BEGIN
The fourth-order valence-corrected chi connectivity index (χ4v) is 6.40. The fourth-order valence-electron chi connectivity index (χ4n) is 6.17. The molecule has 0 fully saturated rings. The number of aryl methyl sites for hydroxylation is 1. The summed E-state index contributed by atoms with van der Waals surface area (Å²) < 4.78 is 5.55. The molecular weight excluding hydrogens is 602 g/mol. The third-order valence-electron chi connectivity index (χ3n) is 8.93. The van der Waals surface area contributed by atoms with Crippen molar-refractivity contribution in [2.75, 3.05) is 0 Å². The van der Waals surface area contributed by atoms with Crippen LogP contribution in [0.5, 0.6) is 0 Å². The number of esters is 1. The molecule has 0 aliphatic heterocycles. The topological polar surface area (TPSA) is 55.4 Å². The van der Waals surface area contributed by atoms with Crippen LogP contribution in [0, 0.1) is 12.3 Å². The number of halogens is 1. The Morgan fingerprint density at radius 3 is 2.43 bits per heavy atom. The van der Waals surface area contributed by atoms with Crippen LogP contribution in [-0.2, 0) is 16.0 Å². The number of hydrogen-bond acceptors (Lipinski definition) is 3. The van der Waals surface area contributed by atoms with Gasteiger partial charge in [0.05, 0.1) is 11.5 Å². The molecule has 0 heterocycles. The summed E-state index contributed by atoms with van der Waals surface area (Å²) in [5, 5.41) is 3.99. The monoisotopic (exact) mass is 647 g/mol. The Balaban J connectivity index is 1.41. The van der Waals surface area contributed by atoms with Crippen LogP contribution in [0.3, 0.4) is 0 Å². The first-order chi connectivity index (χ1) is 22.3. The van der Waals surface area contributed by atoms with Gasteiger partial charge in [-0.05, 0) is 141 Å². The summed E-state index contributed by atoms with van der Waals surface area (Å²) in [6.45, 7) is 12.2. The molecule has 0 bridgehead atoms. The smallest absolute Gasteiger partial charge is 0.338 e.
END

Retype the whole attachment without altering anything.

The fourth-order valence-corrected chi connectivity index (χ4v) is 6.40. The fourth-order valence-electron chi connectivity index (χ4n) is 6.17. The molecule has 0 fully saturated rings. The number of aryl methyl sites for hydroxylation is 1. The summed E-state index contributed by atoms with van der Waals surface area (Å²) < 4.78 is 5.55. The molecular weight excluding hydrogens is 602 g/mol. The third-order valence-electron chi connectivity index (χ3n) is 8.93. The van der Waals surface area contributed by atoms with Crippen molar-refractivity contribution in [2.75, 3.05) is 0 Å². The van der Waals surface area contributed by atoms with Crippen LogP contribution in [0.5, 0.6) is 0 Å². The number of esters is 1. The molecule has 0 aliphatic heterocycles. The topological polar surface area (TPSA) is 55.4 Å². The van der Waals surface area contributed by atoms with Crippen LogP contribution in [0, 0.1) is 12.3 Å². The number of halogens is 1. The Morgan fingerprint density at radius 3 is 2.43 bits per heavy atom. The van der Waals surface area contributed by atoms with Crippen LogP contribution in [-0.2, 0) is 16.0 Å². The number of hydrogen-bond acceptors (Lipinski definition) is 3. The van der Waals surface area contributed by atoms with Gasteiger partial charge in [0.05, 0.1) is 11.5 Å². The molecule has 0 heterocycles. The summed E-state index contributed by atoms with van der Waals surface area (Å²) in [5, 5.41) is 3.99. The monoisotopic (exact) mass is 647 g/mol. The Balaban J connectivity index is 1.41. The van der Waals surface area contributed by atoms with Crippen LogP contribution in [0.3, 0.4) is 0 Å². The first-order chi connectivity index (χ1) is 22.3. The van der Waals surface area contributed by atoms with Gasteiger partial charge in [-0.05, 0) is 141 Å². The summed E-state index contributed by atoms with van der Waals surface area (Å²) in [6.45, 7) is 12.2. The molecule has 0 bridgehead atoms. The smallest absolute Gasteiger partial charge is 0.338 e.